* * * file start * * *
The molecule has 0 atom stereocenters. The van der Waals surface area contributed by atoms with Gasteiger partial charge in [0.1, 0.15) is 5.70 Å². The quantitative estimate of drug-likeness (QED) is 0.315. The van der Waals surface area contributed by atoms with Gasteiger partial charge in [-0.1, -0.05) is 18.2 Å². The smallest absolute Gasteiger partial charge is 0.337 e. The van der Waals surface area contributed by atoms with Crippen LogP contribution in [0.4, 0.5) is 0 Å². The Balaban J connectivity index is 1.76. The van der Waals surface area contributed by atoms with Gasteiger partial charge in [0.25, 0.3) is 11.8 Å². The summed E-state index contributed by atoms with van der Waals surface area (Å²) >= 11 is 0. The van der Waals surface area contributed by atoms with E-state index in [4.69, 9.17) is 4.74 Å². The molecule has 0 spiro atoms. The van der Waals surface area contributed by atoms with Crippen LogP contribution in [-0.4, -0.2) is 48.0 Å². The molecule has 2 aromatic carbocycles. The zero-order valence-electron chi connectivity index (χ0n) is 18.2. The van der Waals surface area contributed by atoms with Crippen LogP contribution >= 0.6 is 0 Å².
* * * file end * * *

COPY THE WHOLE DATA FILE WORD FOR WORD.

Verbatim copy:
The molecule has 0 atom stereocenters. The van der Waals surface area contributed by atoms with Gasteiger partial charge in [0.1, 0.15) is 5.70 Å². The quantitative estimate of drug-likeness (QED) is 0.315. The van der Waals surface area contributed by atoms with Gasteiger partial charge in [-0.1, -0.05) is 18.2 Å². The smallest absolute Gasteiger partial charge is 0.337 e. The van der Waals surface area contributed by atoms with Crippen LogP contribution in [0.4, 0.5) is 0 Å². The Balaban J connectivity index is 1.76. The van der Waals surface area contributed by atoms with Gasteiger partial charge in [0.25, 0.3) is 11.8 Å². The summed E-state index contributed by atoms with van der Waals surface area (Å²) >= 11 is 0. The van der Waals surface area contributed by atoms with E-state index in [4.69, 9.17) is 4.74 Å². The molecule has 0 spiro atoms. The van der Waals surface area contributed by atoms with Crippen LogP contribution in [-0.4, -0.2) is 48.0 Å². The molecule has 2 aromatic carbocycles. The zero-order valence-electron chi connectivity index (χ0n) is 18.2. The van der Waals surface area contributed by atoms with Crippen LogP contribution >= 0.6 is 0 Å².